Having lived sans cable for the past five years or so, when I’m in the mood for some network entertainment I usually turn to Netflix and usually delve head first into a series. Mad Men, the hit AMC series about advertising men in the 60s, is my latest vice, and I’ve been going gang-busters through the first few seasons recently. I never knew I would be so fascinated by the lifestyles of the 1960s, but I can’t get enough! While keeping in mind the fact that everything is amplified for television, I’m riveted by the complicated gendered relationships between men and women, the parenting styles, the political climate, and, of course, the portrayal of mental health. Oh, and the hairstyles. I love those.

What’s so fascinating about Mad Men is that it offers a glimpse into how far we’ve come – and haven’t come – in our social development. Mental health is no exception. When Betty Draper notices numbness in her hands and discovers that this could be psychosomatic, she urges her husband Don to allow her to attend therapy. Don is at first incredulous about the idea of his wife confiding in a stranger to solve her seemingly physical ailment, but when the problems continue he relents. What we soon discover, however, is that Don is keeping close tabs on his wife’s sessions, getting a full report from her psychiatrist after each meeting.

My jaw literally dropped when I saw this exchange transpire, but then I reminded myself just how long fifty years is in the world of mental health. It was only in 1996 that former President Clinton enacted the Health Information Portability and Accountability Act – HIPPA – that provided protection for individuals’ health information being communicated. Just to be clear, in today’s world, one would need to give explicit permission for a partner to receive information about one’s treatment. And detailed information about one’s sessions would virtually never be revealed.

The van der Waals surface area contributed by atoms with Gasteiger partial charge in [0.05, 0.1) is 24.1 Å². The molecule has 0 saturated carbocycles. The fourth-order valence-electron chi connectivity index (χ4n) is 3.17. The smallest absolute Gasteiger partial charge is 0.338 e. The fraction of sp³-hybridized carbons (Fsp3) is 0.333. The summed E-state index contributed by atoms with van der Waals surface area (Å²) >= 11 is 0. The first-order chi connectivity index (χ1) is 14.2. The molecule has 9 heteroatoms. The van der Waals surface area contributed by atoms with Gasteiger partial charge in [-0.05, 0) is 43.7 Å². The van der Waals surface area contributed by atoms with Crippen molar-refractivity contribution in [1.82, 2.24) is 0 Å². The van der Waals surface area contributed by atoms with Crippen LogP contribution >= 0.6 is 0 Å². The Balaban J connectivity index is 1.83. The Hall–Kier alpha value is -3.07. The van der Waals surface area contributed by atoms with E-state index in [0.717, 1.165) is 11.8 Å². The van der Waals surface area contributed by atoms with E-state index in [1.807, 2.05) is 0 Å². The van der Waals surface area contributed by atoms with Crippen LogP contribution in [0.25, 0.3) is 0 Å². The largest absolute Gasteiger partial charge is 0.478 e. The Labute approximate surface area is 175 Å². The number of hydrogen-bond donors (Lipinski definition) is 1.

In fact, a lot has changed in the world of mental health since the days of Betty and Don Draper. To put in context, here are some of the developments in the past fifty years:

1966 – Alcohol abuse and dependence were finally recognized as a major public health issue, and federally-funded organizations were developed to research these illnesses. We’re still trying to establish the the exact causes of alcoholism, and genetic research is helping us understand it’s biological roots.